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Third-quarter operational data from OOCL is the first hard evidence of huge profits made by ocean carriers during the period, which could oblige those that are stock market-listed to again upgrade their full-year outlook.

The Cosco subsidiary’s revenue soared 125% on Q2 20, to $4.3bn, despite a 7.2% decrease in its liftings, to 1,810,142 teu.

However, perhaps more impressively, compared with the previous quarter, OOCL’s revenue jumped by 25%, for an average rate per teu of $2,383, up 34% on Q2.

Notwithstanding the highly elevated spot rates in the market, carriers are now locking-in contract shippers to multi-year deals, with the latest Xeneta XSI index (covering long-term rates) showing a 91% year-on-year gain.

The Q3 decline in OOCL carryings is a contrast to the normal volume surge seen during peak season, showing the extent of port congestion delays on volumes.

Drilling down into its regional sectors, on a year-on-year comparison basis, the carrier’s transpacific services carried 16.4% fewer containers in Q3, at 489,935 teu, while its transatlantic loops lost 20.3%, to 112,814 teu.

Carriers have been accused of redeploying tonnage from North Europe to US east coast services onto more-lucrative routes during the summer, the impact of which was to spike rates on the tradelane.

Spot rates on transatlantic services have leapt by over 200% since March, with shippers also obliged to pay premium fees to guarantee shipment.

The only region where OOCL recorded an increase in its liftings was Asia-Europe, where it carried 6% more containers in Q3 than in the previous year, at 415,180 teu, for a staggering 234% more revenue, at $1.32bn. And for the Hong Kong-headquartered carrier, Asia-Europe was where it recorded it biggest rate gains, with its average jumping from $1,110 per teu to $3,176.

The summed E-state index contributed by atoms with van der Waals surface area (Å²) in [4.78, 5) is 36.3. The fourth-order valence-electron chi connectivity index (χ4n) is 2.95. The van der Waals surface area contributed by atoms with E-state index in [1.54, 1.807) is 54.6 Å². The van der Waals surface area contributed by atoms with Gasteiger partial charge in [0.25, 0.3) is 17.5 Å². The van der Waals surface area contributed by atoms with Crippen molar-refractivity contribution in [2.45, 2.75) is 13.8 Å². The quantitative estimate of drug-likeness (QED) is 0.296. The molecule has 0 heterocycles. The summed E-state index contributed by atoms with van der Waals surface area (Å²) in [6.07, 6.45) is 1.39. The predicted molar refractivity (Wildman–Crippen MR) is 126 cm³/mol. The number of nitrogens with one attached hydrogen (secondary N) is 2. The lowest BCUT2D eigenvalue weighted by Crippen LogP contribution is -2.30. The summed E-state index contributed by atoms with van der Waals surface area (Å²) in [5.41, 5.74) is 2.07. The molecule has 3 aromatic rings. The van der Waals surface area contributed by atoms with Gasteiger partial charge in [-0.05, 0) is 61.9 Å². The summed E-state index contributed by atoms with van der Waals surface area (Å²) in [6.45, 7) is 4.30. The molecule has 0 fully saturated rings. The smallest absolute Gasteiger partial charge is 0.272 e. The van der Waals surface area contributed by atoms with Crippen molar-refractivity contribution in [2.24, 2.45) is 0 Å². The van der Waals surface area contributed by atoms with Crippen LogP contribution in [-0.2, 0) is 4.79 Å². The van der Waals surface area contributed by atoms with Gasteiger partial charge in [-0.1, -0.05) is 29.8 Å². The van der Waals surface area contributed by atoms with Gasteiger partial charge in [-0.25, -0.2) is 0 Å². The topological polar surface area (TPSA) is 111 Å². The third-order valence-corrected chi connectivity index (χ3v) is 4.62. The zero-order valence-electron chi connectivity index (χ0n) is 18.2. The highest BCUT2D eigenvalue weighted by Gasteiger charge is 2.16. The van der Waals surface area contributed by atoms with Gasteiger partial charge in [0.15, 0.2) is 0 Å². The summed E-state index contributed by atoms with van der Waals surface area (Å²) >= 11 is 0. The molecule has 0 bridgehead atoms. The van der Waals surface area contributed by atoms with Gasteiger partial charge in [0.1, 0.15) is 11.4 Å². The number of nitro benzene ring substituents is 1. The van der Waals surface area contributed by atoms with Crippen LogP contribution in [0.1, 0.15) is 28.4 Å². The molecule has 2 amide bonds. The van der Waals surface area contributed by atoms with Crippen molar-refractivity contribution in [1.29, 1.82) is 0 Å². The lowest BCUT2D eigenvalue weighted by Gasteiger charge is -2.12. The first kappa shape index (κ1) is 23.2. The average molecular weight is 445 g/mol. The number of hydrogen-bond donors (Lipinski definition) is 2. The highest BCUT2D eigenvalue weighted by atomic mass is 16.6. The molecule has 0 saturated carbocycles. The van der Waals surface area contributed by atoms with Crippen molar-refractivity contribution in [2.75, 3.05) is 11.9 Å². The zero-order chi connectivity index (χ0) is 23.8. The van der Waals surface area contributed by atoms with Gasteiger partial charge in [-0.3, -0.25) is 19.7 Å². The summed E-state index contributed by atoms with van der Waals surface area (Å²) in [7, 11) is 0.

Nevertheless, despite huge gains elsewhere, OOCL’s intra-Asia/Australasia sector remains its biggest region, at 44% of its total liftings; 792,213 teu carried in Q3, for revenue of $1.13bn.

Its parent, Orient Overseas (International), only publishes its financial results half-yearly, but commentating on its results in August, the firm attributed its H1 ebit of $2.8bn, earned by its container arm in the first half of the year, to market dynamics and careful budgeting.

“These market forces have put upward pressure on freight rates on most tradelanes, and it is these market forces, in addition to our usual attention to cost control, that has driven the strong profitability that has been achieved during the period,” it said.

Drewry said last week it had further upgraded its liner industry profit forecast to an “eye-watering” ebit of $150bn, and predicted “slightly more again next year”.

Putting these numbers into context, according to data compiled by New York-based consultant Blue Alpha Capital, the liner industry has only managed to record $55bn of net profit in the past five years.

Liner industry leader Maersk is due to report its Q3 results on 2 November, with Hapag-Lloyd reporting on 12 November.

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